;; Numerical Integration: Harder Functions ;; So far we've found a couple of approximations to 'the area under a graph'. (defn trapeziumrule [f a b] (* 1/2 ( b a) (+ (f a) (f b)))) (defn simpsonrule [f a b] (let [midpoint (+ a (/ ( b a) 2))] (* 1/6 ( b a) (+ (f a) (* 4 (f midpoint)) (f b))))) ;; And a way of repeatedly splitting intervals and applying the rules to the subintervals ;; to produce better and better approximations. (defn iteratedrule [rule f a b N] (if (= N 0) (rule f a b) (let [midpoint (+ a (/ ( b a) 2))] (+ (iteratedrule rule f a midpoint (dec N)) (iteratedrule rule f midpoint b (dec N)))))) ;; We know that Simpson's rule is exact for our original function (defn square[x] (* x x)) (simpsonrule square 0 2) ; 8/3 (iteratedrule simpsonrule square 0 2 1) ; 8/3 (iteratedrule simpsonrule square 0 2 2) ; 8/3 ;; How do we do with some other functions? ;; Another function where we can calculate the answer directly is sine (defn sine [x] (Math/sin x)) ;; The integral of sine over a halfturn (i.e. over the interval [0,pi]) is exactly 2. ;; here are the first few approximations with the trapezium rule: (take 10 (map (partial iteratedrule trapeziumrule sine 0 Math/PI) (iterate inc 0))) ;; (1.9236706937217898E16 1.5707963267948968 1.8961188979370398 ;; 1.9742316019455508 1.993570343772339 1.9983933609701445 1.9995983886400377 ;; 1.9998996001842024 1.9999749002350526 1.9999937250705755) ;; After an inauspicious start, the answer is clearly settling down to 2. ;; Simpson's rule also settles down to 2, but it's much quicker. (take 10 (map (partial iteratedrule simpsonrule sine 0 Math/PI) (iterate inc 0))) ;; (2.094395102393196 2.0045597549844216 2.000269169948388 2.0000165910479364 ;; 2.000001033369414 2.0000000645300027 2.000000004032258 2.000000000252003 ;; 2.000000000015751 2.000000000000985) ;; So it looks like we're onto a winner so far. ;; Another type of function that doesn't do so well is: (defn step [x] (if (< x 1/2) 0 1)) ;; It should be fairly obvious that the integral of this over [0,1] is 0.5, but ;; in fact the convergence of the methods is very slow compared to what we had ;; for sine or square. (take 10 (map (partial iteratedrule trapeziumrule step 0. 1) (iterate inc 0))) ;; (0.5 0.75 0.625 0.5625 0.53125 0.515625 0.5078125 0.50390625 0.501953125 ... (take 10 (map (partial iteratedrule simpsonrule step 0. 1) (iterate inc 0))) ;; (0.8333333333333336 0.5833333333333335 0.5416666666666667 0.5208333333333335 ;; 0.5104166666666667 0.5052083333333335 0.5026041666666667 0.5013020833333335 ;; 0.5006510416666667 0.5003255208333335 ) ;; Notice how if we make the tiniest possible change to the function, which doesn't change the integral at all: (defn evilstep [x] (if (<= x 1/2) 0 1)) ;; the approximations are all changed quite a lot, although they do seem to ;; still converge to the correct answer. (take 10 (map (partial iteratedrule trapeziumrule evilstep 0. 1) (iterate inc 0))) ;; (0.5 0.25 0.375 0.4375 0.46875 0.484375 0.4921875 0.49609375 0.498046875 0.4990234375) (take 10 (map (partial iteratedrule simpsonrule evilstep 0. 1) (iterate inc 0))) ;; (0.1666666666666667 0.4166666666666668 0.4583333333333335 0.4791666666666668 ;; 0.4895833333333335 0.4947916666666668 0.4973958333333335 0.4986979166666668 ;; 0.4993489583333335 0.4996744791666668) ;; What about if we're integrating a (moderately) badly behaved function?: (defn inverse [x] (/ x)) ;; the real answer, by devious mathematical trickery is (log a)  (log b) ;; So if we integrate over the region [0.0001, 1], where the values of 1/x are ;; sometimes very large, we should get: ( (Math/log 1) (Math/log 0.0001)) ; 9.210340371976182 (take 10 (map (partial iteratedrule trapeziumrule inverse 0.0001 1) (iterate inc 0))) ;; (4999.99995 2500.9997750199977 1251.8327765203333 627.5916420975113 ;; 315.8156999790102 160.27209317742054 82.84288624590312 44.46707207824598 ;; 25.61044440290146 16.499072595032356) (take 10 (map (partial iteratedrule simpsonrule inverse 0.0001 1) (iterate inc 0))) ;; (1667.9997166933313 835.4437770204453 419.5112639565708 211.89038593950997 ;; 108.42422424355732 57.03315060206397 31.67513402236028 19.324901844453297 ;; 13.461948659075995 10.812578055293251) ;; It looks like both the rules, after starting off with appalling first ;; guesses, are converging to something, and maybe even to the right answer, but ;; the convergence is very slow. Remember that to get the tenth element of this ;; sequence we're splitting the interval up into 1024 pieces, and we haven't ;; even got the answer right to one significant figure. ;; Numerical Integration can give very misleading answers if it's used naively. ;; Quite often, the results of a careless numerical simulation will just 'look ;; wrong' to a trained eye, and in those cases it's usually the eye that's in ;; the right. ;; One way to be reassured that your answer is roughly correct is to alter ;; expected degree of accuracy of the method, and to check that the answer ;; doesn't change by much!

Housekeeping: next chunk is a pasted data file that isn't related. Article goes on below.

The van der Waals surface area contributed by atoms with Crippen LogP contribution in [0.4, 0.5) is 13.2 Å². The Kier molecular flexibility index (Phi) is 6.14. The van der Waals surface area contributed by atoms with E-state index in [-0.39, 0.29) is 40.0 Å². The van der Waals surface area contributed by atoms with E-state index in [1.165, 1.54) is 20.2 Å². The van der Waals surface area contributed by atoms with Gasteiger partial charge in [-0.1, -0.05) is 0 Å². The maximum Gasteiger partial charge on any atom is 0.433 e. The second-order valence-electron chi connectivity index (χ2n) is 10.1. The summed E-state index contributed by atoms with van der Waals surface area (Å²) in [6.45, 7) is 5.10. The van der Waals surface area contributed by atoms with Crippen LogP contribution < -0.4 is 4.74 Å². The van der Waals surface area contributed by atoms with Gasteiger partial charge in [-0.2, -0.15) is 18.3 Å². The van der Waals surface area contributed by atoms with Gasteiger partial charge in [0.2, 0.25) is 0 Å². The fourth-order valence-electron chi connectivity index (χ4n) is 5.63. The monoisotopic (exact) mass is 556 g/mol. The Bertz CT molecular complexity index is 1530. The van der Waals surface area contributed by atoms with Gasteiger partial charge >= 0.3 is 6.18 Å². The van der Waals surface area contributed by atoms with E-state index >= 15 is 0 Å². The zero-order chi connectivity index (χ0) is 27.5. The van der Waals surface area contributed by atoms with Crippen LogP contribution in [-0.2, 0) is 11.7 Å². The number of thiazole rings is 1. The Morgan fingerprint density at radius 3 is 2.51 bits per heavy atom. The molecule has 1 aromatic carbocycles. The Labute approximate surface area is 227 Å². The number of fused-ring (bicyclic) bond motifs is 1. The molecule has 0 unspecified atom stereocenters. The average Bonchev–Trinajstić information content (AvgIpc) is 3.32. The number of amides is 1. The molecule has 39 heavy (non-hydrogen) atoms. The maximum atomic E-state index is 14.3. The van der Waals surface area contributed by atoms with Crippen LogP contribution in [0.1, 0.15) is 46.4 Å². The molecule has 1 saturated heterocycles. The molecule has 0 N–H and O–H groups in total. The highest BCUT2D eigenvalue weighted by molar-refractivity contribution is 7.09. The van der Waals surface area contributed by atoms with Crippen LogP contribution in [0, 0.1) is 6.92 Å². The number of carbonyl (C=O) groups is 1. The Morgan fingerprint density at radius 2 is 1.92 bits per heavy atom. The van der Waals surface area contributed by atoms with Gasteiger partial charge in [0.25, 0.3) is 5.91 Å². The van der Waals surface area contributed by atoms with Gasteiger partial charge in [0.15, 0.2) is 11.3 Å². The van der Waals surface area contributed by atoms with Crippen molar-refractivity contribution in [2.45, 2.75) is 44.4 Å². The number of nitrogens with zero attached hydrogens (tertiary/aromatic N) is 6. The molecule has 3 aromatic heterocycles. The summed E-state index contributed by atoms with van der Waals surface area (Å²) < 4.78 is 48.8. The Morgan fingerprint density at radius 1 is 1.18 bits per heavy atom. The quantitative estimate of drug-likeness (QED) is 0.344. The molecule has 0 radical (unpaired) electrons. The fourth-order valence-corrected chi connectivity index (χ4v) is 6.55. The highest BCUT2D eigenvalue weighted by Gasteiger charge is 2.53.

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Wednesday, May 25, 2011
Numerical Integration: Harder Functions
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